Particularly since the 2005 assassination of its most powerful ally, former Prime Minister Rafik Hariri, the kingdom lost its tools of influence.

Under Crown Prince Mohammed bin Salman — known for his assertive, some say brash, foreign policy — Saudi Arabia took sporadic action trying to impose its will but failed to develop a cohesive strategy or find new well-rooted allies. It could only watch as Hezbollah and its allies came to dominate most recent Lebanese governments.

Saudi Arabia’s most drastic move came in 2017, when it forced then-Prime Minister Saad Hariri to announce his resignation, citing Hezbollah’s domination, in a televised statement from a brief visit to the kingdom, where he was apparently held against his will.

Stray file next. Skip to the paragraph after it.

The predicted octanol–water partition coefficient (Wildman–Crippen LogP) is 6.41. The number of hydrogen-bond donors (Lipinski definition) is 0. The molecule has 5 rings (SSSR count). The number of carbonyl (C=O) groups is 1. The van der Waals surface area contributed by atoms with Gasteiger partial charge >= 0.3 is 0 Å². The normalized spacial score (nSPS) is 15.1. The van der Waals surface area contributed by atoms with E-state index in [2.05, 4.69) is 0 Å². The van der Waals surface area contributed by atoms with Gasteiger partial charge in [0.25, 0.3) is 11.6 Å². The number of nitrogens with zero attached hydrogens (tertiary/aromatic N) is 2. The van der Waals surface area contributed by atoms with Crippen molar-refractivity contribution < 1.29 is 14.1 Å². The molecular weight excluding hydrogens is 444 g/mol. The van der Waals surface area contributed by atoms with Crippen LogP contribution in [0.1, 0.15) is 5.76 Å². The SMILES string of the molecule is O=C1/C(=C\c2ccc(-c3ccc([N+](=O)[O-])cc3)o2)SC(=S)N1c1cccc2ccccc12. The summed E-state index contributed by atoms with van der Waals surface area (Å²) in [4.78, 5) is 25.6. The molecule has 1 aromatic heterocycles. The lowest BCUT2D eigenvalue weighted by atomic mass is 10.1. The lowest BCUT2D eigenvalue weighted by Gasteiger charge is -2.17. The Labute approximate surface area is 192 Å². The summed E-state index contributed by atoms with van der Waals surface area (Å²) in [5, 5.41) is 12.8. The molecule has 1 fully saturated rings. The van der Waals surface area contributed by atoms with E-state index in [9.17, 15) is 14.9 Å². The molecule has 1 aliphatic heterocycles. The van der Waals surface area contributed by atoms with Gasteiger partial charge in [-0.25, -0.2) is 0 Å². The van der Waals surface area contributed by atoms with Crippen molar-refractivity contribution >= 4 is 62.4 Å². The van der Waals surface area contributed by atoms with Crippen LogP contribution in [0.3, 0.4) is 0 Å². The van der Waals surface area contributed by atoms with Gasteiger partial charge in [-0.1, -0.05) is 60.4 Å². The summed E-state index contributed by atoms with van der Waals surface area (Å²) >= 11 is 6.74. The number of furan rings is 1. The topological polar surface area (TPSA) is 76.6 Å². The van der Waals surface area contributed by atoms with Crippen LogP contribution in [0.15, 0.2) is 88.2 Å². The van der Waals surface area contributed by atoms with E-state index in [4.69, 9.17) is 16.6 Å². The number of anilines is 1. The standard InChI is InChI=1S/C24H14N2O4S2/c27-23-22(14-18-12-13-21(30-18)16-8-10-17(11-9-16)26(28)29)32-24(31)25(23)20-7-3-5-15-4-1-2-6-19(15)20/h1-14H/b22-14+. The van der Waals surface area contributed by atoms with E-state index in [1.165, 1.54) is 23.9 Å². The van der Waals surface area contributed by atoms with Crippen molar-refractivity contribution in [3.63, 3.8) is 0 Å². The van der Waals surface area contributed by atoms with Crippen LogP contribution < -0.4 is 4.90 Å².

The incident backfired. Hariri returned home and revoked his resignation, supported by Hezbollah and its allies. He lost Saudi backing.

Relations have been chilly since. Last spring, Saudi authorities banned imports of all Lebanese produce over allegations they were used for drug smuggling.

Most recently, Riyadh refused to back Mikati as prime minister because of his coalition with Hezbollah. The Saudis found themselves alone when Washington and Paris expressed support for Mikati, after Lebanon had been without a government for over a year.

Frustrated, the Saudis appear to have gone for a strong move over Kordahi’s comments. Saudi Arabia, as well as the United Arab Emirates, Kuwait and Bahrain, withdrew their ambassadors from Lebanon and expelled Lebanese envoys to the kingdom.

IMPACT ON LEBANON

The Saudi measures are a huge blow to Mikati’s new government.